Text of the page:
By Muso Kokushi
Publish yr note: First released in 1996
Dream Conversations is a set of a popular eastern master's written replies to questions about the real nature of Zen. briefly, easily worded teachings, Muso Kokushi (1275-1351), sometimes called Muso Soseki, exposes universal misconceptions with remarkable readability, providing mental insights designed to steer the reader into the depths of genuine Zen event.
These incisive teachings may be specifically precious for today's Zen scholars, as they try with their very own confusion and misunderstandings in regards to the actual course of Zen.
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Additional info for Dream Conversations: On Buddhism and Zen
Eventually it becomes possible to retain a visual or other representation of the preparatory object. 32 Thirdly there arises the semblance (patibhiiga-) nimitta. This is in a more abstract form which lacks irrelevant detail still present in the acquired nimitta. It is described as soft and delicate, much purer than the previous one. 33 It is a pure concept lacking physical reality and deriving from ideation (saiiiia-ja). 34 If then the object of concentration is, for example, the idea of blueness (nzla-kasifJa), the semblance nimitta arises as soon as this idea is brought to mind in the same way as the reflection of the face appears immediately upon glancing at a mirror.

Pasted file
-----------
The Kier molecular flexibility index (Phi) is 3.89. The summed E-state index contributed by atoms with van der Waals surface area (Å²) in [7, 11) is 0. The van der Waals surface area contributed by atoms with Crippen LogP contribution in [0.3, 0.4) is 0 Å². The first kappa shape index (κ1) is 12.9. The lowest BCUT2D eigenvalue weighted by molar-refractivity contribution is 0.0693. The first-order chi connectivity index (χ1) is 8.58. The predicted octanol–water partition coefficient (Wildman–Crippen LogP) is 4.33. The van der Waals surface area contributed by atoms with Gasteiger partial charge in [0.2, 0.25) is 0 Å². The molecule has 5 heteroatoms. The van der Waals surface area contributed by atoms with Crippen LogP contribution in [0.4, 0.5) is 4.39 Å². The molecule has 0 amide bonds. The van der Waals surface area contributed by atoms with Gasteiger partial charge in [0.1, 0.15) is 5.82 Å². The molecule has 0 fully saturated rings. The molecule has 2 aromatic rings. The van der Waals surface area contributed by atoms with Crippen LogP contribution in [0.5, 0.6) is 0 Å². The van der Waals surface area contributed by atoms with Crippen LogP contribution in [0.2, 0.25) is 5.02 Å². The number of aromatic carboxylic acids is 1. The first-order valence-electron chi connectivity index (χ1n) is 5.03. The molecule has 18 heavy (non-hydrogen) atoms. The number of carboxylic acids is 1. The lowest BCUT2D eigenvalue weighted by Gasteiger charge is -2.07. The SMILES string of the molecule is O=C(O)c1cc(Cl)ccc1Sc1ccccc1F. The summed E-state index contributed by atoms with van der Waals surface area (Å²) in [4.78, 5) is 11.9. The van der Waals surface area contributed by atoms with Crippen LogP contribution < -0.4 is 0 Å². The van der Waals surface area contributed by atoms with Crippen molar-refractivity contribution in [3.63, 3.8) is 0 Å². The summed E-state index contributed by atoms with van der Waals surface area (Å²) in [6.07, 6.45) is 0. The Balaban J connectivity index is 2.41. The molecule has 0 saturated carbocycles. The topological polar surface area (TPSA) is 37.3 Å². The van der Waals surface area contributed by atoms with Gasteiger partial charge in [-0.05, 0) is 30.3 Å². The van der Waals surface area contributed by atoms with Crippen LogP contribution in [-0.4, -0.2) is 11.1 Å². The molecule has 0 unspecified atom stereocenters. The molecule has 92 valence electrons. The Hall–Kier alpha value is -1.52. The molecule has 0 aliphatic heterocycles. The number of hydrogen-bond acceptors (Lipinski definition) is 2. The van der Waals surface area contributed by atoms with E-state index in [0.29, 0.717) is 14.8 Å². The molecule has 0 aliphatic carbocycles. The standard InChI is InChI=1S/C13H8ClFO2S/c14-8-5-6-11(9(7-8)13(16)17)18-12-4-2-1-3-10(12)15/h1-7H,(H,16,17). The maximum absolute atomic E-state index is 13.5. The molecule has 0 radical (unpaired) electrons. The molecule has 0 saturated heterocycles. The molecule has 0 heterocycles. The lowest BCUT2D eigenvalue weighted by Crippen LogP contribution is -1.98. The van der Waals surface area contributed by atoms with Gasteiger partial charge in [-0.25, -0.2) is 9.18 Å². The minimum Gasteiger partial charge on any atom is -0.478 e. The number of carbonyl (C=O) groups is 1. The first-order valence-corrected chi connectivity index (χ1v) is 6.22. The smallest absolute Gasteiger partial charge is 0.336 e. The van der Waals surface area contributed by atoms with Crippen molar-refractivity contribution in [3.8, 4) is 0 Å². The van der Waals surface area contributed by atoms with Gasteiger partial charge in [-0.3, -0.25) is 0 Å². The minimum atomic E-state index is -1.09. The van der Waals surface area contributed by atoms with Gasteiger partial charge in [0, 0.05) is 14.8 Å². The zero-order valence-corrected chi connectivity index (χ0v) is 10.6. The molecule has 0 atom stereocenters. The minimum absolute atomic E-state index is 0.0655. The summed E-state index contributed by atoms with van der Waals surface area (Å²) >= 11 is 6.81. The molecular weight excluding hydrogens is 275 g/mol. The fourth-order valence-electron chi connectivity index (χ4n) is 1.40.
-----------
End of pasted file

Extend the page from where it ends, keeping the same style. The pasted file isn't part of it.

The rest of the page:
Naturally both are viewed as necessary, the differences being in part a matter of degree and in part a question of the order of development. In practice these terms have come to refer specifically to the presence or absence of the jhiinas. One whose vehicle is calm develops proficiency in the four jhiinas and optionally also the four formless attainments (ariipasamiipattis) or the various kinds of psychic power (iddhi). He then embarks upon the development of insight. One whose vehicle is insight requires only a stage of concentration less than that needed for the attainment of jhiina and may never develop it at all.
Fear of the unknown is perhaps partly also implied. Clearly the removal of these obstacles is no mean task in itself and nor is a merely negative removal intended. In the sutta itself the removal of ill-will involves also 'sympathy for the good of all beings' (sabba-piil)a-bhiita-hitiinukampl) and similar changes are required in the other cases. 23 They are elsewhere likened to canals about a mountain stream which have to be shut off if the stream of the mind is to lose its turbulence. 24 The removal of 'sloth and torpor' is of particular interest.
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